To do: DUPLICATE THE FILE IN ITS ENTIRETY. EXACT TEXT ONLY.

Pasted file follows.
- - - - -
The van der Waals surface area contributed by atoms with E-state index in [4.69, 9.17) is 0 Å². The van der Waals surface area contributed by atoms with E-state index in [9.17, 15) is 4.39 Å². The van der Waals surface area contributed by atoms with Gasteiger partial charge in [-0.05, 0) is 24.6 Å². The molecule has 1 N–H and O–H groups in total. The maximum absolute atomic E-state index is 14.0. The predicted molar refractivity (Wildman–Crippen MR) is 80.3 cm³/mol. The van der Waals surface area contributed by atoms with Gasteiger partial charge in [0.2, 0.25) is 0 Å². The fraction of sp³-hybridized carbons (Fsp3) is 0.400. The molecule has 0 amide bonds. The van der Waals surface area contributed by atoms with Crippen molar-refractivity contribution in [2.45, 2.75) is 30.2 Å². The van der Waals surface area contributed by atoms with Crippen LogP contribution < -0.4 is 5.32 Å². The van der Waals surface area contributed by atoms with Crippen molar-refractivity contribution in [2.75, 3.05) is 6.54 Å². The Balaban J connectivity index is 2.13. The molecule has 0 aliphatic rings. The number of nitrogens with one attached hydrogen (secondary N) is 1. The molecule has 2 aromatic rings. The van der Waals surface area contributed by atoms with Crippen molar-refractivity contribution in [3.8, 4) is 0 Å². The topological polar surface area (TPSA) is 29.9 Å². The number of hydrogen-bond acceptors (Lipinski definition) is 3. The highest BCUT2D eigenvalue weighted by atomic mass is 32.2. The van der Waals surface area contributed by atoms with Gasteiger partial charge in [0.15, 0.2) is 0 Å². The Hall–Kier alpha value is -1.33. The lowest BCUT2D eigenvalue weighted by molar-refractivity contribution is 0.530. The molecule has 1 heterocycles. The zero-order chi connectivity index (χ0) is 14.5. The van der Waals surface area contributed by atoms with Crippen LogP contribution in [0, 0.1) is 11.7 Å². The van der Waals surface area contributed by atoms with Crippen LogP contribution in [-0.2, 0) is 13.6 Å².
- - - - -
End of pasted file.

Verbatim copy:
The van der Waals surface area contributed by atoms with E-state index in [4.69, 9.17) is 0 Å². The van der Waals surface area contributed by atoms with E-state index in [9.17, 15) is 4.39 Å². The van der Waals surface area contributed by atoms with Gasteiger partial charge in [-0.05, 0) is 24.6 Å². The molecule has 1 N–H and O–H groups in total. The maximum absolute atomic E-state index is 14.0. The predicted molar refractivity (Wildman–Crippen MR) is 80.3 cm³/mol. The van der Waals surface area contributed by atoms with Gasteiger partial charge in [0.2, 0.25) is 0 Å². The fraction of sp³-hybridized carbons (Fsp3) is 0.400. The molecule has 0 amide bonds. The van der Waals surface area contributed by atoms with Crippen molar-refractivity contribution in [2.45, 2.75) is 30.2 Å². The van der Waals surface area contributed by atoms with Crippen LogP contribution < -0.4 is 5.32 Å². The van der Waals surface area contributed by atoms with Crippen molar-refractivity contribution in [2.75, 3.05) is 6.54 Å². The Balaban J connectivity index is 2.13. The molecule has 0 aliphatic rings. The number of nitrogens with one attached hydrogen (secondary N) is 1. The molecule has 2 aromatic rings. The van der Waals surface area contributed by atoms with Crippen molar-refractivity contribution in [3.8, 4) is 0 Å². The topological polar surface area (TPSA) is 29.9 Å². The number of hydrogen-bond acceptors (Lipinski definition) is 3. The highest BCUT2D eigenvalue weighted by atomic mass is 32.2. The van der Waals surface area contributed by atoms with Gasteiger partial charge in [0.15, 0.2) is 0 Å². The Hall–Kier alpha value is -1.33. The lowest BCUT2D eigenvalue weighted by molar-refractivity contribution is 0.530. The molecule has 1 heterocycles. The zero-order chi connectivity index (χ0) is 14.5. The van der Waals surface area contributed by atoms with Crippen LogP contribution in [0, 0.1) is 11.7 Å². The van der Waals surface area contributed by atoms with Crippen LogP contribution in [-0.2, 0) is 13.6 Å².